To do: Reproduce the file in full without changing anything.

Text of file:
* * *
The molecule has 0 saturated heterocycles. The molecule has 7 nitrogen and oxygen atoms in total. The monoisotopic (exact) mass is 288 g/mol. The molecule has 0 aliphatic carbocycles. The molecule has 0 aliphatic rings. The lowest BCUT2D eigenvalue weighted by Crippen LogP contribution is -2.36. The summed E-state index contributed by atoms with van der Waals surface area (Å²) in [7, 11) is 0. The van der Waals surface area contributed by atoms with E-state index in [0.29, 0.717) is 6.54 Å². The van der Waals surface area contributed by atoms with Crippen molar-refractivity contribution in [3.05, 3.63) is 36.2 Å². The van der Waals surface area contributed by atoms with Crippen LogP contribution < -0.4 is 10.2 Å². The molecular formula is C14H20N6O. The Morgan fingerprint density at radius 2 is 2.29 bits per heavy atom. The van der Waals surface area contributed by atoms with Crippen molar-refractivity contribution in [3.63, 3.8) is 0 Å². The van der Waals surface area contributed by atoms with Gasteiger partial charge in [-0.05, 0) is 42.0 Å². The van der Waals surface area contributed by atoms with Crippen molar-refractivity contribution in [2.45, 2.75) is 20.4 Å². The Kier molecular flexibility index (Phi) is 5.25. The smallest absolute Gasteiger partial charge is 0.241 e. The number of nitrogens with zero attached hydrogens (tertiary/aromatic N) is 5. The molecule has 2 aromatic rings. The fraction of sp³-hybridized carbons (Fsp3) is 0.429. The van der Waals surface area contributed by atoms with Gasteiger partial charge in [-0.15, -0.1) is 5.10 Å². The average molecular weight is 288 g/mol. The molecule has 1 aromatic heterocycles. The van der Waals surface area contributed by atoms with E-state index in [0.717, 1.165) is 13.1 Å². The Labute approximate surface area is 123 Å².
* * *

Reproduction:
The molecule has 0 saturated heterocycles. The molecule has 7 nitrogen and oxygen atoms in total. The monoisotopic (exact) mass is 288 g/mol. The molecule has 0 aliphatic carbocycles. The molecule has 0 aliphatic rings. The lowest BCUT2D eigenvalue weighted by Crippen LogP contribution is -2.36. The summed E-state index contributed by atoms with van der Waals surface area (Å²) in [7, 11) is 0. The van der Waals surface area contributed by atoms with E-state index in [0.29, 0.717) is 6.54 Å². The van der Waals surface area contributed by atoms with Crippen molar-refractivity contribution in [3.05, 3.63) is 36.2 Å². The van der Waals surface area contributed by atoms with Crippen LogP contribution < -0.4 is 10.2 Å². The molecular formula is C14H20N6O. The Morgan fingerprint density at radius 2 is 2.29 bits per heavy atom. The van der Waals surface area contributed by atoms with Crippen molar-refractivity contribution in [3.63, 3.8) is 0 Å². The van der Waals surface area contributed by atoms with Gasteiger partial charge in [-0.05, 0) is 42.0 Å². The van der Waals surface area contributed by atoms with Crippen molar-refractivity contribution in [2.45, 2.75) is 20.4 Å². The Kier molecular flexibility index (Phi) is 5.25. The smallest absolute Gasteiger partial charge is 0.241 e. The number of nitrogens with zero attached hydrogens (tertiary/aromatic N) is 5. The molecule has 2 aromatic rings. The fraction of sp³-hybridized carbons (Fsp3) is 0.429. The van der Waals surface area contributed by atoms with Gasteiger partial charge in [-0.15, -0.1) is 5.10 Å². The average molecular weight is 288 g/mol. The molecule has 1 aromatic heterocycles. The van der Waals surface area contributed by atoms with E-state index in [0.717, 1.165) is 13.1 Å². The Labute approximate surface area is 123 Å².